“Where are you going?”

She leveled him with a gaze that, though carefully controlled, could not hide her anger. “To give you some privacy.”

“I may need your shoulder to lean on. I feel weak.”

“Then I suggest you use the bedpost.”

Good one, he thought. “As my nurse, aren’t you supposed to help me?”

She nudged the pot with her toe and moved it toward the end of the bed. “There. Use the bedpost.” Then she disappeared behind a folding curtain.

When he finished, he took the blanket and wrapped it around himself, and then sat down on the bed again. “I’m done.”

The door opened and a dour-looking middle-aged woman with sad eyes entered, carrying two steaming pails of water. Geddes strode in behind her, carrying two more. “We have your hot water, Your Grace.” They disappeared behind the folding partition and he heard water splashing into a tub. The woman left, carrying the empty buckets, and Geddes stoked up the fire. “How are you feeling?”

Out of the corner of his eye, Fletcher saw the sister stop what she was doing and watch the exchange. “I feel like a herd of buffalo has trampled me.”

“Yes, well, my sister Rosalyn will see that you feel better.”

Fletcher raised an eyebrow in her direction. “She burned my clothes.”

Geddes gave the woman a pointed look. “You did?”

“They stank.” Her voice was matter-of-fact.< /p>

“Unless you want me to walk around stark naked, I suggest you get me some clothes,” Fletcher said.

“We will find something,” Geddes promised, then added, “My sister will be your nurse. She insisted that she alone will tend to you, my lord. Isn’t that right, Rosalyn?”

Rosalyn shot daggers at her brother.

He crossed to the door. “I’ll leave you in Rosalyn’s very capable hands.”

When he left, the room was quiet, except for the ticking of the clock on a long table below an enormous painting of some young dandy in a long wavy wig and ruffled shirt.

“You alone? How flattering,” Fletcher commented with a smug smile. “How very flattering, indeed.”

“I offered to nurse you, that is all. Barnaby is the valet. I will send him up to you while you bathe, but…he’s really quite decrepit, and the less he is required to climb the stairs, the better for his rheumatism.”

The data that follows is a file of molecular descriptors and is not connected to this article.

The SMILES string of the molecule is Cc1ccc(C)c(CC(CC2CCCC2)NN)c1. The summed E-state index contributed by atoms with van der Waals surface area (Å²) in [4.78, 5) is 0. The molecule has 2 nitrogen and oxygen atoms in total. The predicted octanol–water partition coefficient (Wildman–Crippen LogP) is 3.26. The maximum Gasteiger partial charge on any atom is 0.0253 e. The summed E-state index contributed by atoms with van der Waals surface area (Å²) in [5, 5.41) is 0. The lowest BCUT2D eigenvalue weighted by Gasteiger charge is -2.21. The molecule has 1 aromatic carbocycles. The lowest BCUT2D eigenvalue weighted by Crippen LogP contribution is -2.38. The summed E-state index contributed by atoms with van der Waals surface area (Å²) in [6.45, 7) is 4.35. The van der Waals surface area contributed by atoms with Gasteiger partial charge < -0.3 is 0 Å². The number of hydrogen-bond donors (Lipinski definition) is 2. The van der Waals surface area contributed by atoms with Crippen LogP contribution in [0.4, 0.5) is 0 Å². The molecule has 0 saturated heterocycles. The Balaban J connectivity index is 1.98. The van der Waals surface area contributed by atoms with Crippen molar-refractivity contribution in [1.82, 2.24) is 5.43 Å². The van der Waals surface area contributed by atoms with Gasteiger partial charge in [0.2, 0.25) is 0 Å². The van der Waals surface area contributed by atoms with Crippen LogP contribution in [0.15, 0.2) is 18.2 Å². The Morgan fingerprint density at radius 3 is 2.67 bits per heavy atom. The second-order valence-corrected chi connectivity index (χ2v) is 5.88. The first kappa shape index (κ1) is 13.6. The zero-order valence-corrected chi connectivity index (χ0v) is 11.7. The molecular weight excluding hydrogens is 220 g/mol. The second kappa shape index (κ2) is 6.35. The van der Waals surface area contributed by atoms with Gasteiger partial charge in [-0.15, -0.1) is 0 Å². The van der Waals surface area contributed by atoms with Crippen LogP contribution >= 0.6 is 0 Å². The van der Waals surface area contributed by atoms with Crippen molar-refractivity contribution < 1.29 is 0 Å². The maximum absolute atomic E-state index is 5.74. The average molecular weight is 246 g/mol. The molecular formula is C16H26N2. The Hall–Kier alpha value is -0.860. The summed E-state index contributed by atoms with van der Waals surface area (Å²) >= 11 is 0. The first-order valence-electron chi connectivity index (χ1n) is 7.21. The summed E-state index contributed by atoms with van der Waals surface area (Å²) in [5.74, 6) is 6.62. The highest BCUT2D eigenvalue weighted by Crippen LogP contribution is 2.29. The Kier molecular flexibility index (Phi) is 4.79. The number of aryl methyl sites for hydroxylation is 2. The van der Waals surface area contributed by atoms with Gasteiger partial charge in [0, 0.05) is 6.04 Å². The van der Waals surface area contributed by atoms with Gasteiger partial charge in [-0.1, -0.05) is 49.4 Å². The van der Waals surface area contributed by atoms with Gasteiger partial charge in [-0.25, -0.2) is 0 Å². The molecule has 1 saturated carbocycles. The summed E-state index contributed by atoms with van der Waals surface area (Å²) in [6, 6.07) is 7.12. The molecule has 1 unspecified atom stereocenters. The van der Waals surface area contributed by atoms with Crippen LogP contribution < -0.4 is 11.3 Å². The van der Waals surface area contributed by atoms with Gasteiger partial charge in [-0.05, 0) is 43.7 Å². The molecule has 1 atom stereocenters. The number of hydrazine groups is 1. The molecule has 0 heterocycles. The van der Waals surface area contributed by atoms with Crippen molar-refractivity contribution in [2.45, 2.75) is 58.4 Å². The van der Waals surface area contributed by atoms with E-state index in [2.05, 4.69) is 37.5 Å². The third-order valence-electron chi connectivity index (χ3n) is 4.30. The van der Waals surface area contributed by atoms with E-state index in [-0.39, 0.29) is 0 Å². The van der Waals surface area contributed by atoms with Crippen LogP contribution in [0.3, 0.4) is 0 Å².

“Hmm, he sounds useless,” Fletcher said around a purposefully careless yawn. “Why is he still here?”

“He has been in the employ of the MacNeils since he was a lad.” She became fiercely protective. “Your grandfather has stipulated that Barnaby be allowed to stay on here until the day he dies.”

Fletcher knew this; Geddes had gone into detail about everyone in the household. But if the widow could treat him with contempt, he could give her a hard time. “We’ll see about that.”

Her clenched jaw and narrowed eyelids spoke volumes.

He grasped the bedpost to steady himself. He really did feel weaker than he’d imagined. He shook his head and felt the floor come up.

She was immediately at his side. “Maybe you should lie down.” Her voice was kinder, less icy.

“I’m not getting into that bed again until I have a bath.”

“Fine,” she said sharply, but placed his arm around her shoulders and helped him to the tub. He could smell a flowery scent in her hair, as if she had rinsed it with roses. It was the color of Texas wheat, and looked soft and abundant. He glanced down at her chest again, outlined by her fitted dress. She had a bosom most women would envy. Odd, he found himself wondering what she would be like in bed, curious to know what secrets lay between her thighs.

Alone, he sat in the water for a long time, his mind fuzzy, yet not entirely asleep. He did need a woman; it was simply that he hadn’t had one in so long, even this one tempted him.

©2016 by Jane Bonander